And in the book Biblical Antiquities, a composition dating to the Second Temple era, there is a Midrash that deals with the water crisis at Mara, which occurred at the beginning of the period of wandering (Exodus 15). In this composition too, the well travels with the nation, but here Moses sweetens its waters using the Tree of Life, identified as a metaphor for the Torah. This identification, also found in Proverbs 3:18 (“she is a tree of life”), is based on the unique wording of the text in Exodus 15:25:
And he cried to the Lord and the Lord showed him a tree, which when he had cast into the waters, the waters were made sweet. There he made for them a statute and an ordinance and there he tested them.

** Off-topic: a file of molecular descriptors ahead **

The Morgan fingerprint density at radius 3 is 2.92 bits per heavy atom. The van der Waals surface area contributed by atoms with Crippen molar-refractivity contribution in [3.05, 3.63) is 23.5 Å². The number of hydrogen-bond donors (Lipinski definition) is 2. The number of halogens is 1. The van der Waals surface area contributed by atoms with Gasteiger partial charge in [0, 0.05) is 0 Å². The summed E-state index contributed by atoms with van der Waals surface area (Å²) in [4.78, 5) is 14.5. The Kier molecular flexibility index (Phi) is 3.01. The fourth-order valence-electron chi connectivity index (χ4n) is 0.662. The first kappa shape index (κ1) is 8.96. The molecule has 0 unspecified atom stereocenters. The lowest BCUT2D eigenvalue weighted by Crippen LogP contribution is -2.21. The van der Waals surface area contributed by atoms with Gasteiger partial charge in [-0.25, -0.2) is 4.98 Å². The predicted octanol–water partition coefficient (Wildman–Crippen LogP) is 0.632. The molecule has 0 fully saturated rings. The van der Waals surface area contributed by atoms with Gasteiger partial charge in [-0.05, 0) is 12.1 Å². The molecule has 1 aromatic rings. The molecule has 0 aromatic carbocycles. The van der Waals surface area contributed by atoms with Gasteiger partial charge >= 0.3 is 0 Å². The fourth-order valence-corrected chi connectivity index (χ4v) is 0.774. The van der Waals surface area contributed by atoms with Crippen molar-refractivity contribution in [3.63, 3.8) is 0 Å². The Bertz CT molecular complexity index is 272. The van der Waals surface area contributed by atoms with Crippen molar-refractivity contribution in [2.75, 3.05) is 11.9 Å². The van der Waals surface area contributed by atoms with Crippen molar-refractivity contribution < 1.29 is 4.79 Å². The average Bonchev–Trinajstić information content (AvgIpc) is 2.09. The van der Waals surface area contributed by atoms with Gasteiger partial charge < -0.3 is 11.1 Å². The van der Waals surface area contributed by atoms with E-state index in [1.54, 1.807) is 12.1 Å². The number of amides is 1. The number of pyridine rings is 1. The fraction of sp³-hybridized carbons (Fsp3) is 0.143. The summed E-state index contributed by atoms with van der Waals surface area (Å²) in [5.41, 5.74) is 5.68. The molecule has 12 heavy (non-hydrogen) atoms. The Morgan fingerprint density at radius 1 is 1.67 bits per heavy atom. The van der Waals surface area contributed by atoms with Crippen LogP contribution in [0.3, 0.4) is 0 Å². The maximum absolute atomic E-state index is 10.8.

Note the use of the Hebrew word, vayoruhu, `and the Lord showed/taught him.`
It seems that according to the Midrashim, the rock, the well and the spring are none other than symbols or metaphors for one thing – the Torah.
The source of fresh water [i.e., the Torah] traveled with the Children of Israel for 40 years and stood opposite the entrance to the Tabernacle at every camp and disappeared when they were idle from Torah study Targum Yonatan
Now let us again consider the painting from Dura Europos, here shown only with the basic structure of the camp. Next to the painting from Dura Europos is a medieval depiction of the layout of the Israelites camp. As in the painting from Dura Europos, tents are used to portray the tribes encamped around the Tabernacle.